Centre for Policy Research
August 16, 2021
The Fundamental Right to Property enjoys the unique distinction of not only being the second most contentious provision in the drafting of the Indian Constitution, but also the most amended provision, and the only fundamental right to be ultimately abolished. The debate over property rights began early in the Constituent Assembly even while the terms of independence were being worked out and the controversy was more prolonged and acute than that over any subject, except that of official languages. The contentious origins of the right to property in the Constitution had a tremendous impact not only on India’s socio-political and legal history, but also within the commonwealth.
Existing scholarly literature has described the history of the fundamental right to property as a tussle between progressive legislatures, that were trying to bring about much needed land reform in India, and reactionary courts, that impeded such reform efforts by protecting the property rights of rich zamindars. I have argued elsewhere that this narrative is simplistic, and therefore somewhat misleading both as to the real issues at stake in the contentious history of the right to property, but also the learnings we can take from that history for political and constitutional reform in India and other constitutional democracies that are also developing countries.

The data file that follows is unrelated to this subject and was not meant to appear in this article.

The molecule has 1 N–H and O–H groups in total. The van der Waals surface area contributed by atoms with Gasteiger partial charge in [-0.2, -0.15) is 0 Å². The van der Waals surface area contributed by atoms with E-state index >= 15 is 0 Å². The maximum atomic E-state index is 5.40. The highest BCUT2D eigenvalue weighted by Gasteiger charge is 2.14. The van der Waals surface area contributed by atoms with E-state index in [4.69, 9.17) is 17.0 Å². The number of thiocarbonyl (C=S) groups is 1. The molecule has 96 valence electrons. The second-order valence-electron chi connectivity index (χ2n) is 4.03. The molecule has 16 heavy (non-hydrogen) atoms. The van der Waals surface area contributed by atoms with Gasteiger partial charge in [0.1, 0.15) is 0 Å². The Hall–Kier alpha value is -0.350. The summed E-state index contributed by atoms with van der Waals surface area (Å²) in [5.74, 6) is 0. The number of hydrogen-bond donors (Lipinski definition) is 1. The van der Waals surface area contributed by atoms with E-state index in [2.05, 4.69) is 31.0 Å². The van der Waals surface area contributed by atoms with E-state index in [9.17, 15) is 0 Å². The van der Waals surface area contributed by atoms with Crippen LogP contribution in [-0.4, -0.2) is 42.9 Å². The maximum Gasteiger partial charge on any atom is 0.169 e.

In this paper, I trace the intellectual currents, and political and social movements, that framed the contours of the contentious debates surrounding the adoption of the fundamental right to property and restrictions on this right, during the late 19th century and the first half of the 20th century. I show that there were two broad discourses underpinning the debates on the right to property. The first was the “rights” discourse, with its sub-discourses on “civil and political rights” and “social and economic rights”. The second was the “development” discourse with its concomitant focus on “land reform” and “industrialisation and capital formation”. Both were enabling discourses, but grounded in different premises. While the Development discourse was a utilitarian discourse premised on the philosophy of the “greatest good of the greatest number”, the Rights discourse was a dignitarian discourse, premised on the dignity of individuals and their right to realise their full potential as human beings and equal citizens of newly independent India. The contention over the inclusion of the right to property in the Constitution was a contention between the Rights discourse that sought to empower the disempowered and respect individual rights, and the Development discourse which sought to give the state, as representatives of the people, power to take measures to bring about development according to a utilitarian calculus that fundamentally contradicted rights of individual citizens, including, but not limited to, the right to property.Publisher Page>